‘Sharply directed and superbly written, this is a thought provoking and emotionally engaging political drama’  – View London

‘The story oozes ambition while Gael Garcia Bernal gives a superb performance’ – Virgin

‘Even The Rain is clever, warm and compelling, and kept me thinking long after I departed the cinema.’ – Don’t Panic

‘Scores points for stylistic ambition and its heartfelt sympathies towards the dispossessed. – Total Film

‘With each new Laverty script there is renewed hope that cinema can achieve its lofty ideals.’ – The Quietus

‘Even the Rain reminded me in one of the most masterful ways I have ever seen, that the Indigenous people are still being dehumanized in the 21st Century.’ – Edward James Olmos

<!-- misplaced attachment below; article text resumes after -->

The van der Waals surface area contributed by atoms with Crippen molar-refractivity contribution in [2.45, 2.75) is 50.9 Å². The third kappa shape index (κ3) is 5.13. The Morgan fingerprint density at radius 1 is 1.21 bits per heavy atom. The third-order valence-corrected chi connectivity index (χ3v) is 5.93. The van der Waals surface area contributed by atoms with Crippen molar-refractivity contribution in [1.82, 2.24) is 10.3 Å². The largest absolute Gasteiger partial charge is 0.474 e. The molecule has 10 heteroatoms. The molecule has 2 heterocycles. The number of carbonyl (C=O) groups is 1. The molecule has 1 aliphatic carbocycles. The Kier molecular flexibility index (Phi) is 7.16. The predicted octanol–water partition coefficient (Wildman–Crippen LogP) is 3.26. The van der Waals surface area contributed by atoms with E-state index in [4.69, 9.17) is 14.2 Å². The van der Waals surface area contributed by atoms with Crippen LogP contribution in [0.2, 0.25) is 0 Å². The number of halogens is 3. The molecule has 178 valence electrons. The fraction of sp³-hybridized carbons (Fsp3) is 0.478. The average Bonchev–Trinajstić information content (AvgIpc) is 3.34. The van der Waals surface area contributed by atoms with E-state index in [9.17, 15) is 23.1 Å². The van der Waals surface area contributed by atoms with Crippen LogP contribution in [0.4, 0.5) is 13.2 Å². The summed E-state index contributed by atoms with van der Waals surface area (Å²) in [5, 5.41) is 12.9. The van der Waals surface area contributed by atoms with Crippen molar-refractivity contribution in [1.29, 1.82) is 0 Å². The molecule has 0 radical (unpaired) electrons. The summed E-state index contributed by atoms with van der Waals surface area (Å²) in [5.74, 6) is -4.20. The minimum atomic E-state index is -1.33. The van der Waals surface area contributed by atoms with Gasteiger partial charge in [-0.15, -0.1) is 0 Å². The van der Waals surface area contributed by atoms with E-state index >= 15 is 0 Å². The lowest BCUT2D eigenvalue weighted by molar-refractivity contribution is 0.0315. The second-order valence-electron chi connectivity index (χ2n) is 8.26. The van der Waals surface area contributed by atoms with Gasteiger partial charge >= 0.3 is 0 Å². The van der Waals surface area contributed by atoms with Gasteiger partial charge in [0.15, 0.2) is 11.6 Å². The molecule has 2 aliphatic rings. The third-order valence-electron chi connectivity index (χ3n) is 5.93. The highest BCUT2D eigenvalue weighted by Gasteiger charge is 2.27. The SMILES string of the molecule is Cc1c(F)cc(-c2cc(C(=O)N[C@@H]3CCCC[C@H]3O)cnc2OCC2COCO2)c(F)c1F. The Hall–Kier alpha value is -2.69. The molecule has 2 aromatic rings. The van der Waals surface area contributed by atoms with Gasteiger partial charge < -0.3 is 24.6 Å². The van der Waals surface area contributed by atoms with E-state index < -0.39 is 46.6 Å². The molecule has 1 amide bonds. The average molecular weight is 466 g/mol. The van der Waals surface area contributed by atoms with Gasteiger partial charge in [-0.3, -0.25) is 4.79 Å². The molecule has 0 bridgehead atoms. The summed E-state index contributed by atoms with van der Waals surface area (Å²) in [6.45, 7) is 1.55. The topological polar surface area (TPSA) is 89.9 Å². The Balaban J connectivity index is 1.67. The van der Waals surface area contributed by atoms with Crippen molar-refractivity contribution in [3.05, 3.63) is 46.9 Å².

‘At a time when the poor of the world seem to be rising up, I found myself deeply moved and completely enthralled by this film.’ – Michael Moore

The Angels’ Share Trailer

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Official trailer for The Angels Share film. Directed by Ken Loach. Screenplay by Paul Laverty.

Narrowly avoiding jail, new dad Robbie vows to turn over a new leaf. A visit to a whisky distillery inspires him and his mates to seek a way out of their hopeless lives.

Will it be ‘slopping out’ for the next twenty years, or a new future with ‘Uisge Beatha’ the ‘Water of Life?’ Only the angels know…

BAFTA and BFI Screenwriters Lecture

Paul Laverty talks about his approach to writing screenplays and the importance of team work in film making in his BAFTA and BFI Screenwriters Lecture 2011.

On whether writing in Glasgow vernacular comes easiest: